Researchers and companies working to prevent future power blackouts are seeing their federal funding slip away to lawmakers' home-district projects, including research on ceramic engines and burning recycled carpets as fuel.

Bush administration officials confirm they are being forced to cut or reroute federal money from superconductor technology research to make way for the pet projects that Congress approved in an energy spending bill last fall.

The research, which is aimed at increasing the capacity of electrical transmission lines fivefold - tenfold eventually - gained new urgency last summer after a huge blackout darkened much of the Northeastern United States.

The technology is attractive because it would allow more electricity to reach customers, especially during high-demand summer months, without having to build new, aboveground transmission lines.

Researchers expressed alarm at the timing of the cuts.

"It has taken us 15 years to build this up," said Dr. Dean Peterson, leader of the Superconductivity Technology Center at the Los Alamos National Laboratory in New Mexico. "If you start cutting back, outstanding people will be demoralized and look for other jobs. That would be catastrophic."

Added Robert Hawsey, who directs superconductivity research at the national laboratory in Oak Ridge, Tenn.: "If the government ramps down, you can miss the boat and may well be buying this stuff from Japan, China, South Korea and Germany."

The culprits, according to those involved, are previously rejected pet projects that were included in last fall's $27.3 billion energy and water appropriations bill by congressional negotiators.

The projects were specifically attached to the 2004 budget for a new Energy Department office that finances research to upgrade the nation's blackout-prone electricity grid, meaning the money must be spent by that agency even though many of the projects don't involve the grid.

The congressional negotiators recommended $47.8 million for research into high-temperature, superconducting cables and generation equipment.

But the Energy Department's Office of Electricity Transmission and Distribution said it will only be able to spend $32 million because it is stuck with $26 million in congressional projects it doesn't want.

Some of the congressionally mandated programs - known as earmarks - baffled the director of the new transmission office, James Glotfelty.

Asked to explain the objective of the $300,000 Georgia Institute of Technology project on the use of recycled carpet as fuel for kilns, Glotfelty responded, "I don't know." More importantly, he said it had no connection to his office.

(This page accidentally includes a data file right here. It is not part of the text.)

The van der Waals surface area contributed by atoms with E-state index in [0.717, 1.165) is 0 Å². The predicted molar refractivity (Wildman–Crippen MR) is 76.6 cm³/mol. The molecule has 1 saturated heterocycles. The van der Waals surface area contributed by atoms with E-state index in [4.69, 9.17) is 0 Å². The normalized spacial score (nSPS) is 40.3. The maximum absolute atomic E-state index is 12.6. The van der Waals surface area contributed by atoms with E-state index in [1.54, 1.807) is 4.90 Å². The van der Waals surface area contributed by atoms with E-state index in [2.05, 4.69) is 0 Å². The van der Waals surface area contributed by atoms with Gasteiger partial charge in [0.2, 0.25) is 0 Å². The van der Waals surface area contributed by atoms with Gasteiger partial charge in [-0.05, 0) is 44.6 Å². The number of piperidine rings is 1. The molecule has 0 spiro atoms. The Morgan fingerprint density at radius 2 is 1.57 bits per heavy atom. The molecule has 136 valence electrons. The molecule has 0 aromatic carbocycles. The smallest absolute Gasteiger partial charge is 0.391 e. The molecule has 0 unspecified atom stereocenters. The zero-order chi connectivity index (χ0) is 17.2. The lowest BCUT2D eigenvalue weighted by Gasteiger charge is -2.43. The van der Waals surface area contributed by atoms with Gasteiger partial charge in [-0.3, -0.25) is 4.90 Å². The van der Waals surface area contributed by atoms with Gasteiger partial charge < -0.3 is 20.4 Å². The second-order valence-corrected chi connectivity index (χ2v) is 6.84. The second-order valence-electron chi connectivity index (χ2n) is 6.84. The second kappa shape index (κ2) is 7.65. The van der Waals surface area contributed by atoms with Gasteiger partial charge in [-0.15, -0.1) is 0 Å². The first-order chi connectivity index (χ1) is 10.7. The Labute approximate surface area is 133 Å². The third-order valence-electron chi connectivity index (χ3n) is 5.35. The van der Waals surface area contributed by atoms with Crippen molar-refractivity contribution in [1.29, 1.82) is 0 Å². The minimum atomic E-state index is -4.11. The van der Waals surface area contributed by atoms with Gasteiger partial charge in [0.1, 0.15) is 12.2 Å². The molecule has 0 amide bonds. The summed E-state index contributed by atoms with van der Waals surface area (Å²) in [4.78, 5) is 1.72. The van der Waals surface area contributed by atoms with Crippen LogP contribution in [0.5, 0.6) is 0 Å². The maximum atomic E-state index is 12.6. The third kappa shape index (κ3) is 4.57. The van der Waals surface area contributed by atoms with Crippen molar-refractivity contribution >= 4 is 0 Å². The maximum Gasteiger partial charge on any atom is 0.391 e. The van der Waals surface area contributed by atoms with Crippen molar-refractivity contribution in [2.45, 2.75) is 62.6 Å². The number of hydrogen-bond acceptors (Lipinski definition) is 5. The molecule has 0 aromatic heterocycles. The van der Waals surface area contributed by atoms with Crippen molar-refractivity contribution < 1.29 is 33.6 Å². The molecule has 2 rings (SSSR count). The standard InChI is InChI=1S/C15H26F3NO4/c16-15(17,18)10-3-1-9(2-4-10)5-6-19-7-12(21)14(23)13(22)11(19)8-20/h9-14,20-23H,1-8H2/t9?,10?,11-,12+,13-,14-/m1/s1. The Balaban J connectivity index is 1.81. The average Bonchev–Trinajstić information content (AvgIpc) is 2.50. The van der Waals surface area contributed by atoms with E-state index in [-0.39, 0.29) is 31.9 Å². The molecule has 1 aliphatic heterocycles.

Among the other congressional projects:

-$2 million for the PowerGrid simulator at Drexel University in Philadelphia and the New Jersey Institute of Technology in Newark. The project finished last in a competitive review by experts, Glotfelty said.

-$1 million for a joint research program between Wright State University in Dayton, Ohio, and the University of Albany in New York, in collaboration with Wright Patterson Air Force Base, to enhance the performance of second-generation, high temperature coated superconductors. This project lost a competition for funding previously, according to Glotfelty.

- $300,000 for research on advanced ceramic engines and materials for energy applications. The project has no connection to the electrical transmission office, the director said.

-$4 million to continue research on aluminum matrix composite conductors, far more than the office planned to spend on that technology, Glotfelty added.

The superconductivity research received $40.7 million in 2003, including grants to companies that matched half of the amount.

Despite the budget crunch lawmakers helped create, some are unhappy that the administration hasn't found a way to fully fund the superconductivity research.

"This is almost a silver bullet, given how difficult it is to locate new transmission lines, while the demand for electricity is increasing," said Sen. Charles Schumer, D-N.Y., who has companies in his state interested in producing the high capacity system.

Schumer said he would join with other lawmakers to find the money.

Dr. Balu Balachandran, who directs a superconducting program at the Argonne National Laboratory near Chicago, said his lab was within three years of launching demonstration projects with the newest technology.

"It's a terrible thing to happen," he said of the cutbacks.